The government must also give urgent consideration to reports relating to the erroneous awarding of “pre-settled status” (where the applicant should have been offered settled status), the inaccessibility—for certain groups of citizens—of the online application system, the ambiguity in the WAB relating to appeals against citizens’ rights decisions. I could go on.

Legal instruments can achieve little in practice without the political will to drive forward change. In the case of citizens’ rights, we need cultural change to undo the grievous harm inflicted so far and to prevent more damage in the future.

The setting up of an Independent Monitoring Authority (IMA), provided for in the WAB, might be an important step in this direction (provided it is indeed independent; commentators in the UK and the EU have already expressed concern). The IMA’s key functions will include monitoring and promoting the implementation of the citizens’ rights part of the Withdrawal Agreement, carrying out inquiries, investigating individual complaints and applying for judicial review. This is a good start, but there is still substantial scope to define the Authority’s general duty­—and shape its future ethos—with more ambition.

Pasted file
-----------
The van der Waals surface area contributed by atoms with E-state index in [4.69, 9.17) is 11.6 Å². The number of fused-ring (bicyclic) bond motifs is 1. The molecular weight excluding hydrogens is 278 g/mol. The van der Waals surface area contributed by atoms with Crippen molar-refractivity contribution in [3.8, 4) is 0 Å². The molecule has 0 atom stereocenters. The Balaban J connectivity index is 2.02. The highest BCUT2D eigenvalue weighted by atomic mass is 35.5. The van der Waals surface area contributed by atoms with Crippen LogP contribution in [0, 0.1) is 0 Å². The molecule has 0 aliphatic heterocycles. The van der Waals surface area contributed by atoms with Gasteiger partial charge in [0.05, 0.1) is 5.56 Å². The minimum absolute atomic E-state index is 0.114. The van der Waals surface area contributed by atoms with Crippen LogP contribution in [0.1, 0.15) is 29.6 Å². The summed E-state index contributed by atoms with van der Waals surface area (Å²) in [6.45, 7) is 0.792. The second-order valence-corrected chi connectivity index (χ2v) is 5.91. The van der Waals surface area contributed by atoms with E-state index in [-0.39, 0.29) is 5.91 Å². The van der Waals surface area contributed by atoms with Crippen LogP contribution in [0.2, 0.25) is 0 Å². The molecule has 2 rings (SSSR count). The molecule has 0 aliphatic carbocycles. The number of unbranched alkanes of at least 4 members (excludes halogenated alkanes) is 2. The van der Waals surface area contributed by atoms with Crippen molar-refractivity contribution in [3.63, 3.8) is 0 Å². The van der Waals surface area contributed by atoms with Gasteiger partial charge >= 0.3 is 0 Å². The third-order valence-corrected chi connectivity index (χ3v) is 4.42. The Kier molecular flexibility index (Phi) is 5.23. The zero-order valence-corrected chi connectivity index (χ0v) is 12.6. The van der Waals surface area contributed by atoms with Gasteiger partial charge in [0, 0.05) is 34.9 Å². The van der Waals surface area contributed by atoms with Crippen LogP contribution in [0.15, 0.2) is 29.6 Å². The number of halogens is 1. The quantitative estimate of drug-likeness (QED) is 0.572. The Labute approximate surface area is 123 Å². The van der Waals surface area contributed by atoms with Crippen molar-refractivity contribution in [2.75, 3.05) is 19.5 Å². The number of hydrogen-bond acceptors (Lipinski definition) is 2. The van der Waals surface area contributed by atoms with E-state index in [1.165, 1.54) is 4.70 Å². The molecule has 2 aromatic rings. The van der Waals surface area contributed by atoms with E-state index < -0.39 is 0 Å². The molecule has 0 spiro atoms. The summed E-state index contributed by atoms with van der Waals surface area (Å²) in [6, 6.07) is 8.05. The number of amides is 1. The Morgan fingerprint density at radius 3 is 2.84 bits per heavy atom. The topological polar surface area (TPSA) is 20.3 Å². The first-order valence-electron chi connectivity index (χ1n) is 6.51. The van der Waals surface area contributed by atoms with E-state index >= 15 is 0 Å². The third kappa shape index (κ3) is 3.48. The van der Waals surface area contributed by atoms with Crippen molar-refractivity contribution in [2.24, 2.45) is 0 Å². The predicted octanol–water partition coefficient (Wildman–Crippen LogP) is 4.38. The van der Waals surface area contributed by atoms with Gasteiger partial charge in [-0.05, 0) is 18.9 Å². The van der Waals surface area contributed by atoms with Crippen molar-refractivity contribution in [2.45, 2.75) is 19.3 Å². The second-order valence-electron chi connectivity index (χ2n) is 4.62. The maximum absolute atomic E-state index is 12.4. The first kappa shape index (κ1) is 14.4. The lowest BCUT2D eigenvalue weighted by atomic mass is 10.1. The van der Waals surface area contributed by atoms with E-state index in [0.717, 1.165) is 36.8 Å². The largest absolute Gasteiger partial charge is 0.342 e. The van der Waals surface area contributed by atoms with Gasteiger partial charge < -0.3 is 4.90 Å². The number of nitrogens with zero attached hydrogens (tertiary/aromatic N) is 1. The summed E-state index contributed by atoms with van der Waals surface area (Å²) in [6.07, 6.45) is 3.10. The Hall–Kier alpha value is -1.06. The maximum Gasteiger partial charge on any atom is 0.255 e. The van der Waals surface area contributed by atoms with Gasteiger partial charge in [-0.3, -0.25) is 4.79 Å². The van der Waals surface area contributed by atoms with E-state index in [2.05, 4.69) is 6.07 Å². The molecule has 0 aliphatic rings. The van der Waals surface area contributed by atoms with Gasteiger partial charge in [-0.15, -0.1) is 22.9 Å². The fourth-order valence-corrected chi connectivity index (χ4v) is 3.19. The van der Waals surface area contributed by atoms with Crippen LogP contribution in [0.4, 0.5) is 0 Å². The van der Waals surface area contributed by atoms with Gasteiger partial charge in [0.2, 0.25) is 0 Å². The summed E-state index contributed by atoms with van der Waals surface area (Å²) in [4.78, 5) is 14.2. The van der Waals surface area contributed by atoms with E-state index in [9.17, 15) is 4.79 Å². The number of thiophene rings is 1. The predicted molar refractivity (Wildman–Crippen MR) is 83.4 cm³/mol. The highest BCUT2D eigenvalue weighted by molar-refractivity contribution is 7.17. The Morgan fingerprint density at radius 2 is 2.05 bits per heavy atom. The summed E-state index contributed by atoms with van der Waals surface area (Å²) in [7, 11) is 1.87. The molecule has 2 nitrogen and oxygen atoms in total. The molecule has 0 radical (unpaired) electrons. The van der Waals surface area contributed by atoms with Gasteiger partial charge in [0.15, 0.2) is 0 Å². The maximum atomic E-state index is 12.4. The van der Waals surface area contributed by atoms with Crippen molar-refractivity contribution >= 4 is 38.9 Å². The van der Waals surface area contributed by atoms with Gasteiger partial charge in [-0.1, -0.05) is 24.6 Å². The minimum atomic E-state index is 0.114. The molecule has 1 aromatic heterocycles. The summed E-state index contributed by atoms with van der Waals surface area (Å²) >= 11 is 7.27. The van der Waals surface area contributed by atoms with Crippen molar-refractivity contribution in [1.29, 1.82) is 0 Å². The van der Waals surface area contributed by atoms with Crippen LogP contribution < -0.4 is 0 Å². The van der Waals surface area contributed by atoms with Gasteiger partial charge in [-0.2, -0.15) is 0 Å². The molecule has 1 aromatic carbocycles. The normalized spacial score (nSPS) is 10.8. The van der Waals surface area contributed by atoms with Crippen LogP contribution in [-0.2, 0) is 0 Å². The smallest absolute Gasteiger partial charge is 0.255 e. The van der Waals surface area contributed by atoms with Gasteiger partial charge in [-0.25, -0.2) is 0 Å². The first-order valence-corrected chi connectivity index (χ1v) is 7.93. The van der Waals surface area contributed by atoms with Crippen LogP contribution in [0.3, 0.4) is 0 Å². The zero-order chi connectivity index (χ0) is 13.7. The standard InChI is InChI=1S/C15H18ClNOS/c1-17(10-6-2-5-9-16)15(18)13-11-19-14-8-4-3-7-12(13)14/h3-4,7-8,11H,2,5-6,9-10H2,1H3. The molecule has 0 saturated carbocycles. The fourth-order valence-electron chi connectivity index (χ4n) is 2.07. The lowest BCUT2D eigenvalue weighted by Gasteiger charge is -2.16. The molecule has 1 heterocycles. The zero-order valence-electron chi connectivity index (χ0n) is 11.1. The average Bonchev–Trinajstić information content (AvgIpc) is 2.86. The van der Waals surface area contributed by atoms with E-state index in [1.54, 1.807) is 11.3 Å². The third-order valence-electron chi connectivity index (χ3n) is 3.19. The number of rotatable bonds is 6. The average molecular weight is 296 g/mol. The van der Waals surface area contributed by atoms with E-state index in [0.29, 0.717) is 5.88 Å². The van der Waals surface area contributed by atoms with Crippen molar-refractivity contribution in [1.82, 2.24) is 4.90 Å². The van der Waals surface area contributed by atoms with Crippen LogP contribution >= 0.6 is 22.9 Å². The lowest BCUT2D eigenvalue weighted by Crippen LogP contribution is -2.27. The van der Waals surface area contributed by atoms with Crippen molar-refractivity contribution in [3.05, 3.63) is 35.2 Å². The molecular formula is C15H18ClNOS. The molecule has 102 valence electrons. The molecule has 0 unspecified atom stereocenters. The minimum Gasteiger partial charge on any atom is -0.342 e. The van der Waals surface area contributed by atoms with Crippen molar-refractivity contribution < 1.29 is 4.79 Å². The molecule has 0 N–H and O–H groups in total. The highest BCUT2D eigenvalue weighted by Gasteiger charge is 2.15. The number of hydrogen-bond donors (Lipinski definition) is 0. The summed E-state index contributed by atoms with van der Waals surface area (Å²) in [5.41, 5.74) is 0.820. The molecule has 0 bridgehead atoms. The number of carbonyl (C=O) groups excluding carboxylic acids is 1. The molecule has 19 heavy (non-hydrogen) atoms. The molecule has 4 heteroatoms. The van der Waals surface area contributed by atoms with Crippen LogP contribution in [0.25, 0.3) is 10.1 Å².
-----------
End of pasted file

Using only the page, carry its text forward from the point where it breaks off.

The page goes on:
To take just one example, the provisions of the Equality Act 2006, on the general duty of the Equality and Human Rights Commission, provide a useful illustration of aiming for institutional change, not piecemeal reform and “business as usual.” The Commission was set up with the ambition (described in section 3 of the Act) to encourage and support societal change, allowing people to achieve their potential not limited by prejudice or discrimination, and ensuring respect for each individual’s human rights, offering them an equal opportunity to participate in society. These are foundational values that resonate with the need to safeguard EU citizens’ human rights, protect them from post-Brexit prejudice or discrimination, offer them an equal opportunity to participate in British society after withdrawal from the EU. We could almost copy and paste.